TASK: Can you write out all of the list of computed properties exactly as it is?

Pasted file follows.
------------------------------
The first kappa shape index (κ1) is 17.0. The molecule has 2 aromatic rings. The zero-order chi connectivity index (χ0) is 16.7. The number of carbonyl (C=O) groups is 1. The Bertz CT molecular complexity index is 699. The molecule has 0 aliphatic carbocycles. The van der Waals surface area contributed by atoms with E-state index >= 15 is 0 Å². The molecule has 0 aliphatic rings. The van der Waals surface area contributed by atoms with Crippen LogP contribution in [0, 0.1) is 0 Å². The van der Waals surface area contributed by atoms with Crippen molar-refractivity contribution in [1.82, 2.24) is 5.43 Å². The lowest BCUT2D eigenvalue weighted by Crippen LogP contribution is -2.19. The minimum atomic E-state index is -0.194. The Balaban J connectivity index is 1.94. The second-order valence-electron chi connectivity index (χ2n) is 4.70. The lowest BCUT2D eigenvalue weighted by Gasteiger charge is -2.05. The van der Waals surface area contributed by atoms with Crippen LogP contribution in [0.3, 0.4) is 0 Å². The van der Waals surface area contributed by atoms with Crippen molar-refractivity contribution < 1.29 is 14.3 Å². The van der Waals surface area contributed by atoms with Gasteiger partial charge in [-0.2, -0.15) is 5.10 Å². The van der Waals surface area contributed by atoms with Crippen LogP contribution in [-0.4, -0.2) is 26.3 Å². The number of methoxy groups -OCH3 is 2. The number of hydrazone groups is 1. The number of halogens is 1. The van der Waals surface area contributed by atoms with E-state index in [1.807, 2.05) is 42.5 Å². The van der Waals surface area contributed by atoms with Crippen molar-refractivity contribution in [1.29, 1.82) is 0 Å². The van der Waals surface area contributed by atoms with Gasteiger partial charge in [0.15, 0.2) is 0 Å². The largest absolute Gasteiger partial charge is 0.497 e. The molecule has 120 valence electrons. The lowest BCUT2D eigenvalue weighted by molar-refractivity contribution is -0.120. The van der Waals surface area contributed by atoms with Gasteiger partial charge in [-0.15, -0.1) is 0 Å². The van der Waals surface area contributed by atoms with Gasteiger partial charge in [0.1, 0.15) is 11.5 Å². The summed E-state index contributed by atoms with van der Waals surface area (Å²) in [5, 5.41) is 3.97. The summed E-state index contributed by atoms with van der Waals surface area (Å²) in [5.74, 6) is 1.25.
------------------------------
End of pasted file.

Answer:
The first kappa shape index (κ1) is 17.0. The molecule has 2 aromatic rings. The zero-order chi connectivity index (χ0) is 16.7. The number of carbonyl (C=O) groups is 1. The Bertz CT molecular complexity index is 699. The molecule has 0 aliphatic carbocycles. The van der Waals surface area contributed by atoms with E-state index >= 15 is 0 Å². The molecule has 0 aliphatic rings. The van der Waals surface area contributed by atoms with Crippen LogP contribution in [0, 0.1) is 0 Å². The van der Waals surface area contributed by atoms with Crippen molar-refractivity contribution in [1.82, 2.24) is 5.43 Å². The lowest BCUT2D eigenvalue weighted by Crippen LogP contribution is -2.19. The minimum atomic E-state index is -0.194. The Balaban J connectivity index is 1.94. The second-order valence-electron chi connectivity index (χ2n) is 4.70. The lowest BCUT2D eigenvalue weighted by Gasteiger charge is -2.05. The van der Waals surface area contributed by atoms with Crippen LogP contribution in [0.3, 0.4) is 0 Å². The van der Waals surface area contributed by atoms with Crippen molar-refractivity contribution < 1.29 is 14.3 Å². The van der Waals surface area contributed by atoms with Gasteiger partial charge in [-0.2, -0.15) is 5.10 Å². The van der Waals surface area contributed by atoms with Crippen LogP contribution in [-0.4, -0.2) is 26.3 Å². The number of methoxy groups -OCH3 is 2. The number of hydrazone groups is 1. The number of halogens is 1. The van der Waals surface area contributed by atoms with E-state index in [1.807, 2.05) is 42.5 Å². The van der Waals surface area contributed by atoms with Crippen molar-refractivity contribution in [1.29, 1.82) is 0 Å². The van der Waals surface area contributed by atoms with Gasteiger partial charge in [0.15, 0.2) is 0 Å². The largest absolute Gasteiger partial charge is 0.497 e. The molecule has 120 valence electrons. The lowest BCUT2D eigenvalue weighted by molar-refractivity contribution is -0.120. The van der Waals surface area contributed by atoms with Gasteiger partial charge in [-0.15, -0.1) is 0 Å². The van der Waals surface area contributed by atoms with Gasteiger partial charge in [0.1, 0.15) is 11.5 Å². The summed E-state index contributed by atoms with van der Waals surface area (Å²) in [5, 5.41) is 3.97. The summed E-state index contributed by atoms with van der Waals surface area (Å²) in [5.74, 6) is 1.25.